Photo courtesy Michael Herschensohn: When city staff opted to partially restore the Willcox walls in Queen Anne through the 1989 parks levy, the Parks Department decided not to repair the original lampposts, but replace them with new ones, like the one seen here. The original lampposts can be seen scattered throughout the neighborhood, however, and one even wound up in Marysville.
Photo courtesy Michael Herschensohn: When city staff opted to partially restore the Willcox walls in Queen Anne through the 1989 parks levy, the Parks Department decided not to repair the original lampposts, but replace them with new ones, like the one seen here. The original lampposts can be seen scattered throughout the neighborhood, however, and one even wound up in Marysville.

This story started out as a little snippet about the lampposts on the Willcox Walls along Seventh and Eighth avenues west.

Now it’s turned into an article exploring the history of these beautiful bits of street furniture; their marvelous reconstruction; their curious new sites in street ends, front yards and back; the countless varieties of restoration; the best preserved examples and recently discovered examples.

In 1906, the Queen Anne Club, a group of influential residents (the record only mentions men), lobbied the city’s Parks Board to build Queen Anne Boulevard. Queen Anne had been left out of the Olmsted Brother’s boulevard plan. These rich and powerful folks angrily demanded inclusion in the plan. Eventually, they got their way.

The city’s plan for Queen Anne Boulevard included the West Queen Anne retaining walls designed by W.R.B. Willcox and constructed in 1914. The walls are extremely popular. As a result, in 1975-76 they were among the very first designated city landmarks. It helped that Earl Layman, the person who prepared their nomination, was the city conservator and a Queen Anne resident who lived just down the hill. As a young man, he had studied with Willcox at the University of Oregon.

By 1982, shortly after their designation as a city landmark, the lampposts had deteriorated. and the city had altered their historic appearance. One lamppost I thought poorly restored had been in fact severely altered by the city before its removal.

The walls’ popularity led to their partial restoration as part of project funded by the 1989 parks levy. At that time, the Parks Department decided not to repair the original lampposts, but to replace them with new ones. The laurel leaf decorations down the legs of the lampposts apparently rusted off most of the posts before their removal from the wall. The missing metal parts may have forced the decision to replace the fixtures. Apparently, a cast was made of the best-preserved lamppost to serve as the form for all the new ones. (More research needs to be done on this). Aside from an electrical cover, the replacement lampposts appear to be cast in one piece.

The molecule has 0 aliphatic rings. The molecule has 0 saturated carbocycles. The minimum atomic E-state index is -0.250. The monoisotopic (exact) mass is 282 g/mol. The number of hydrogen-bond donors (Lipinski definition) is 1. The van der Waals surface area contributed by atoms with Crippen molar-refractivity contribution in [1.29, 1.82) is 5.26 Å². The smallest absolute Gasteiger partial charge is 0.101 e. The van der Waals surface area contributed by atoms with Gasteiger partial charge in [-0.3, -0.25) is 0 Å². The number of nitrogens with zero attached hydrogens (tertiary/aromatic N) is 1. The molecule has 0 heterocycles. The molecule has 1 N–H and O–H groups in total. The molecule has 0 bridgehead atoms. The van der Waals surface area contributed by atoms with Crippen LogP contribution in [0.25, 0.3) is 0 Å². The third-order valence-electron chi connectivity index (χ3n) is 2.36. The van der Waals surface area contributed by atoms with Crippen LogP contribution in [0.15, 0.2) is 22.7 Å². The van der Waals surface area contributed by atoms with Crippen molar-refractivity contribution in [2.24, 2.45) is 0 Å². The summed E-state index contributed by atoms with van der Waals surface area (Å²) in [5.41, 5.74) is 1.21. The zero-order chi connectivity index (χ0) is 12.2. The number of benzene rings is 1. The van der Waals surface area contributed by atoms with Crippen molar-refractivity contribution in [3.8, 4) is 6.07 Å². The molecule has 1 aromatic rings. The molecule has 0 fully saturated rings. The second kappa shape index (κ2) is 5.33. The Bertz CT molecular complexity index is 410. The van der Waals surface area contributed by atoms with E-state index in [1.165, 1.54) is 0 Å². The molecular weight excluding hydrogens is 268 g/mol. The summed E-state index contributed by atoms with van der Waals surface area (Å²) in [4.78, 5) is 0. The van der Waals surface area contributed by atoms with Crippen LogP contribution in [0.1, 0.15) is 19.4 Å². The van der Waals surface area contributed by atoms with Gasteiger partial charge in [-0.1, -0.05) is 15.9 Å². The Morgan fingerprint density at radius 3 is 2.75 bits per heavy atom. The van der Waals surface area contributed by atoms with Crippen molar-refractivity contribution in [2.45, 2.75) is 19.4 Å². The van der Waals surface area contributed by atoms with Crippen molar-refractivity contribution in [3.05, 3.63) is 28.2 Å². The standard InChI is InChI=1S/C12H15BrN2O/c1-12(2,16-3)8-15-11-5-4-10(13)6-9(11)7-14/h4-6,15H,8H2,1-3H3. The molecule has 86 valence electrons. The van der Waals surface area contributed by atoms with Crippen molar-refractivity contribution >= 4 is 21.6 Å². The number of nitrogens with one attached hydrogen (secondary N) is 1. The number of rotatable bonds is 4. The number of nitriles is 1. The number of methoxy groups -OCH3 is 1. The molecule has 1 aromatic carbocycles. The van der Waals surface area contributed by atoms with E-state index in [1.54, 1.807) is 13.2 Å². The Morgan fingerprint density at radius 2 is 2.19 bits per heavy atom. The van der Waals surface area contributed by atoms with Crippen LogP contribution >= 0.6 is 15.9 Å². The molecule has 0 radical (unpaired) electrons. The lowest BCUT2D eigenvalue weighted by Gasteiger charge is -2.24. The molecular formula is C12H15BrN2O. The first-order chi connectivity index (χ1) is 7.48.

Legal constraints probably prohibited the city from selling the lampposts, so it gave all or some of the original lampposts to the Queen Anne Community Council, which in turn sold them to interested neighbors. There doesn’t seem to be record of how many were sold. If you look hard you may find some of the 65 historic lampposts scattered around the neighborhood.

In a couple of recent ambles about Queen Anne inspired by Covid-19 confinement, I’ve found four pairs of these lampposts and three singletons. Three of the pairs and two of the singletons were unknown to me before I started to hunt them down.

One restored lamppost sits on Second Avenue West, near Crockett. Bruce Jones, a former member of the board of the Queen Anne Historical Society, acquired it from his neighbor in 2016 and set it up in his front yard. Jones removed the egregious bracket and cables the city had installed. He had no way of recreating the laurel leaf decorations running down the lamppost sides. There is another lone lamppost at 1616 Fourth Ave. W. next to the former Masonic center and across from the library. It has been painted but not restored. I like it because the laurel leaves down the (now) northern side are rusting and pulling away from the post providing evidence of how all the lampposts deteriorated. They simply rusted apart over time.